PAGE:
The fact of the matter is that these books are huge, a great achievement, and contain something for everyone. At the same time, because of their scope, we're also all going to find something we don't like about them.
Over 1500+ pages, 3000 photos, 100s of articles, etc no-one is going to pleased from beginning to end - and we're all going to have ideas of how we would have done things differently. But none of that takes away from the time, effort, class, and value for money these books represent.
Review and comments by Shane Brown - author of Elvis Presley: A Listener's Guide.
|*Co- Author Piers Beagley notes:
In various reviews there have been comparisons between Ernst Jorgensen's excellent 'A Life In Music’ recording session book and 2014's 'Ultimate Elvis'.
However 'Ultimate Elvis' was never supposed to replace Ernst's 'A Life In Music' only fill it out more - and with wonderful Elvis images.
After all, there is no way a 3 kilo book can be grabbed easily off the bookshelf for reference!
However if an interested session fan wants to know MORE about song splices, timings, outtakes, releases, movie versions, alternate versions, vintage reviews etc - and of course GLORIOUS PHOTOS from the time - then it is all there in 'Ultimate Elvis'.
Keith Flynn's incredible data about all of Elvis' sessions totally dwarfs Ernst's published listings.
Jailhouse Rock for instance was a massively important session but basically was only released as an EP & Single.
Yet Elvis recorded multiple variants on the majority of the songs. Ernst's 'A Life In Music' only briefly touches on this.
It is like Ernst was writing about what was released at the time, the Masters and a few outtakes (which in 1998 he was).
'Ultimate Elvis' in comparison represents all the 'Jailhouse Rock' material that has now been released , including four packed CDs released by FTD for only six songs!.
'A Life In Music' does capture the importance of the 'Jailhouse Rock' session but only in four pages of text and five (not great quality) photos.
Surely in 2014 'Jailhouse Rock' deserves more in an Elvis sessions book.
Ultimate Elvis features
a) 10 pages of detailed session listings - indicating all the releases and outtakes etc
b) Multiple pages of text about the session itself and various releases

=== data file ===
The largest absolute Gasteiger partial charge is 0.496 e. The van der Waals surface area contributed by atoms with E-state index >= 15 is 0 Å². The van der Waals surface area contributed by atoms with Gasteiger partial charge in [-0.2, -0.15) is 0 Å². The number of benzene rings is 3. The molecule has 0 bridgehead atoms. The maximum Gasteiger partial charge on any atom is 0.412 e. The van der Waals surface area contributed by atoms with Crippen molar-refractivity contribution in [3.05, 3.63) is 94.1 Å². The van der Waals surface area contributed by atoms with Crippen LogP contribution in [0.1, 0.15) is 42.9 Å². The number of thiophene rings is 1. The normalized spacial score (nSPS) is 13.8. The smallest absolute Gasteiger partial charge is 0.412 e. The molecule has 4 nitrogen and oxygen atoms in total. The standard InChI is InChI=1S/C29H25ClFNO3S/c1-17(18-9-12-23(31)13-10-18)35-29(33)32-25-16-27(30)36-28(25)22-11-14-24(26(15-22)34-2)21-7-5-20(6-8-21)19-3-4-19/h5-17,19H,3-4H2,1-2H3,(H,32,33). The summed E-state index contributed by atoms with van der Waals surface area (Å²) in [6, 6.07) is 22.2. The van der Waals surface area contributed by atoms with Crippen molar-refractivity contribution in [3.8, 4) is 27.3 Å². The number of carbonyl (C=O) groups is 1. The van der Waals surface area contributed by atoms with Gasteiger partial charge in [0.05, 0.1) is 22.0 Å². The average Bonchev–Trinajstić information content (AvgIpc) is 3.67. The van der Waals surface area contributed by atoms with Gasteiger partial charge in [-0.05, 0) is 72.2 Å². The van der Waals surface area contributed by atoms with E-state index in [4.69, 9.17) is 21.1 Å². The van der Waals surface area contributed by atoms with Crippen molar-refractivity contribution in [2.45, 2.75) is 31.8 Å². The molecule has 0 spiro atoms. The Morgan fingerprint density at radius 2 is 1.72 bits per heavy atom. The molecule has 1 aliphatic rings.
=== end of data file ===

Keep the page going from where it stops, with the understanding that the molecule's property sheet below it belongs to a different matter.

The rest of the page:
c) Fourteen stunning full-page photos
d) Plus another 20 other from-the-period photos
Again if you like any particular session then 'Ultimate Elvis' tries to offer much more to pore over and immerse yourself in.
The Introduction to 'Ultimate Elvis' does explain how we wanted to fill-in missing session details and notes, particularly about the ignored mid-sixties soundtrack period - and much, much more.
'Ultimate Elvis' was never supposed to replace Ernst's 'A Life In Music' only fill it out more - and with hundreds of glorious Elvis images from every period.
Special Deal from Elvis Files for €230 = US$320 - including postage. The combined three book weigh 10Kgs, so it is the postage that makes it expensive. Click here to ORDER 'Ultimate Elvis' with the special deal at The Elvis Files website> www.elvisfiles.no
(PLEASE Note- Your local Elvis dealer MAY have it even cheaper - so do ask around. EIN cannot know exactly what all international dealers are charging)
All the recording sessions, all the record releases, and lots, lot's more... Out December 2014 and selling fast.
'Ultimate Elvis Sessions' INSIDE PREVIEWS: This is the slip-case box design of the long-awaited 'Ultimate Elvis Sessions' Deluxe book-set. The demand is high and so some Elvis websites - that earlier promised fans an "equivalent purchase price" - have now increased their prices to $540 plus freight! Don't go there and don't pay over $500 as some are suggesting
- the Special Deal from Elvis Files for €230 = US$320 including postage still applies GO HERE for INFO and More Example Pages & PRE-ORDER details
Get it direct to your door from Elvis Files. Legendary guitarist James Burton sums it up neatly: 'These are the most beautiful books I have ever seen and the best researched.'.
- In three volumes featuring every session and every Elvis release - all the singles, EP's and Album releases - plus reviews, interviews and in-depth looks into Elvis' sessions & with an incredible 1,800 pages this will truly be the ULTIMATE sessions book.
Elvis Sessions Fans should not miss out -
.GO HERE for INFO and LOTS MORE Example Pages & ORDER details -